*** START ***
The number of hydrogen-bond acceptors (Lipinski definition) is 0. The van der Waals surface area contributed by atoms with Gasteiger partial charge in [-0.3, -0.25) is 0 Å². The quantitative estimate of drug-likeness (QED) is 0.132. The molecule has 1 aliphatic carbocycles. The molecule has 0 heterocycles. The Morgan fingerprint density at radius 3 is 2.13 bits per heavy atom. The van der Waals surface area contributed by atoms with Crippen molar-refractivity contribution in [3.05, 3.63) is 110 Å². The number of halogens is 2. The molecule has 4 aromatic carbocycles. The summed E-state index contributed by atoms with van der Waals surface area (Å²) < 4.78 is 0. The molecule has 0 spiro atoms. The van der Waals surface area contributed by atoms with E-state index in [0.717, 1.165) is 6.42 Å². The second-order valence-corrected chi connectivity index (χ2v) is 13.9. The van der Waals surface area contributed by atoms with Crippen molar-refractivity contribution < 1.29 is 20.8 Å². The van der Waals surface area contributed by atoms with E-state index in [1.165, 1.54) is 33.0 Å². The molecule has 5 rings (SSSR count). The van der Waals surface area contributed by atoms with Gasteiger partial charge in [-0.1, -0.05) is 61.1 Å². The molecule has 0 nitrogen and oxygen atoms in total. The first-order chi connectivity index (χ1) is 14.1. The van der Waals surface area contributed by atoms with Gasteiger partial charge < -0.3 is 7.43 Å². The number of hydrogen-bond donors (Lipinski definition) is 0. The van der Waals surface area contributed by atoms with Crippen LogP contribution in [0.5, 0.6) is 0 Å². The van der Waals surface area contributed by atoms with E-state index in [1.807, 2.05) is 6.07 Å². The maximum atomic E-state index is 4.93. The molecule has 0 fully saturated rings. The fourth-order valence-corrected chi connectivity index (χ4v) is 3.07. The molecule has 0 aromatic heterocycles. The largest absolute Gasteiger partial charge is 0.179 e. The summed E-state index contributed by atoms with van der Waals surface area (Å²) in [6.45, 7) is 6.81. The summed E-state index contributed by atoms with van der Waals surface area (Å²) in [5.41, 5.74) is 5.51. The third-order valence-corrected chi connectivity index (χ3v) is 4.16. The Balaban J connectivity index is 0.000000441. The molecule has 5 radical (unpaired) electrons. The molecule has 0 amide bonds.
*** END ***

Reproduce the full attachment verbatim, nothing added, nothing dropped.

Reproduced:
The number of hydrogen-bond acceptors (Lipinski definition) is 0. The van der Waals surface area contributed by atoms with Gasteiger partial charge in [-0.3, -0.25) is 0 Å². The quantitative estimate of drug-likeness (QED) is 0.132. The molecule has 1 aliphatic carbocycles. The molecule has 0 heterocycles. The Morgan fingerprint density at radius 3 is 2.13 bits per heavy atom. The van der Waals surface area contributed by atoms with Crippen molar-refractivity contribution in [3.05, 3.63) is 110 Å². The number of halogens is 2. The molecule has 4 aromatic carbocycles. The summed E-state index contributed by atoms with van der Waals surface area (Å²) < 4.78 is 0. The molecule has 0 spiro atoms. The van der Waals surface area contributed by atoms with E-state index in [0.717, 1.165) is 6.42 Å². The second-order valence-corrected chi connectivity index (χ2v) is 13.9. The van der Waals surface area contributed by atoms with Crippen molar-refractivity contribution < 1.29 is 20.8 Å². The van der Waals surface area contributed by atoms with E-state index in [1.165, 1.54) is 33.0 Å². The molecule has 5 rings (SSSR count). The van der Waals surface area contributed by atoms with Gasteiger partial charge in [-0.1, -0.05) is 61.1 Å². The molecule has 0 nitrogen and oxygen atoms in total. The first-order chi connectivity index (χ1) is 14.1. The van der Waals surface area contributed by atoms with Gasteiger partial charge < -0.3 is 7.43 Å². The number of hydrogen-bond donors (Lipinski definition) is 0. The van der Waals surface area contributed by atoms with Crippen LogP contribution in [0.5, 0.6) is 0 Å². The van der Waals surface area contributed by atoms with E-state index in [1.807, 2.05) is 6.07 Å². The maximum atomic E-state index is 4.93. The molecule has 0 fully saturated rings. The fourth-order valence-corrected chi connectivity index (χ4v) is 3.07. The molecule has 0 aromatic heterocycles. The largest absolute Gasteiger partial charge is 0.179 e. The summed E-state index contributed by atoms with van der Waals surface area (Å²) in [6.45, 7) is 6.81. The summed E-state index contributed by atoms with van der Waals surface area (Å²) in [5.41, 5.74) is 5.51. The third-order valence-corrected chi connectivity index (χ3v) is 4.16. The Balaban J connectivity index is 0.000000441. The molecule has 5 radical (unpaired) electrons. The molecule has 0 amide bonds.